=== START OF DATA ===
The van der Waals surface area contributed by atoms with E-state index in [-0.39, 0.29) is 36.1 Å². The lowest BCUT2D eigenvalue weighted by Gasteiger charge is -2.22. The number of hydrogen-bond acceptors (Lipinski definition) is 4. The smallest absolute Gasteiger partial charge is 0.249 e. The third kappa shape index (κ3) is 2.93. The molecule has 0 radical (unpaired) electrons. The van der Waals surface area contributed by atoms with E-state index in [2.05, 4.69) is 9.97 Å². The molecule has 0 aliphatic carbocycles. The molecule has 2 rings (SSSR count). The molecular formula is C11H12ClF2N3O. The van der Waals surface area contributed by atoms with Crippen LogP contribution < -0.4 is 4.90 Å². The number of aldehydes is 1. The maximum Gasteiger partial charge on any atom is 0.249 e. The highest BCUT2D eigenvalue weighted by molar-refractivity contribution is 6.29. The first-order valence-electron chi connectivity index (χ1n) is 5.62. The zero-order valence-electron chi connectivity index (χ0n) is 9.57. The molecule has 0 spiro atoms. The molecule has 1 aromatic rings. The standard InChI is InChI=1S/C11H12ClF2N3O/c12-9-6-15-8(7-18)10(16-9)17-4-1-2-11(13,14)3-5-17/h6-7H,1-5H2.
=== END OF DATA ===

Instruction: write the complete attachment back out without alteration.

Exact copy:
The van der Waals surface area contributed by atoms with E-state index in [-0.39, 0.29) is 36.1 Å². The lowest BCUT2D eigenvalue weighted by Gasteiger charge is -2.22. The number of hydrogen-bond acceptors (Lipinski definition) is 4. The smallest absolute Gasteiger partial charge is 0.249 e. The third kappa shape index (κ3) is 2.93. The molecule has 0 radical (unpaired) electrons. The van der Waals surface area contributed by atoms with E-state index in [2.05, 4.69) is 9.97 Å². The molecule has 0 aliphatic carbocycles. The molecule has 2 rings (SSSR count). The molecular formula is C11H12ClF2N3O. The van der Waals surface area contributed by atoms with Crippen LogP contribution < -0.4 is 4.90 Å². The number of aldehydes is 1. The maximum Gasteiger partial charge on any atom is 0.249 e. The highest BCUT2D eigenvalue weighted by molar-refractivity contribution is 6.29. The first-order valence-electron chi connectivity index (χ1n) is 5.62. The zero-order valence-electron chi connectivity index (χ0n) is 9.57. The molecule has 0 spiro atoms. The molecule has 1 aromatic rings. The standard InChI is InChI=1S/C11H12ClF2N3O/c12-9-6-15-8(7-18)10(16-9)17-4-1-2-11(13,14)3-5-17/h6-7H,1-5H2.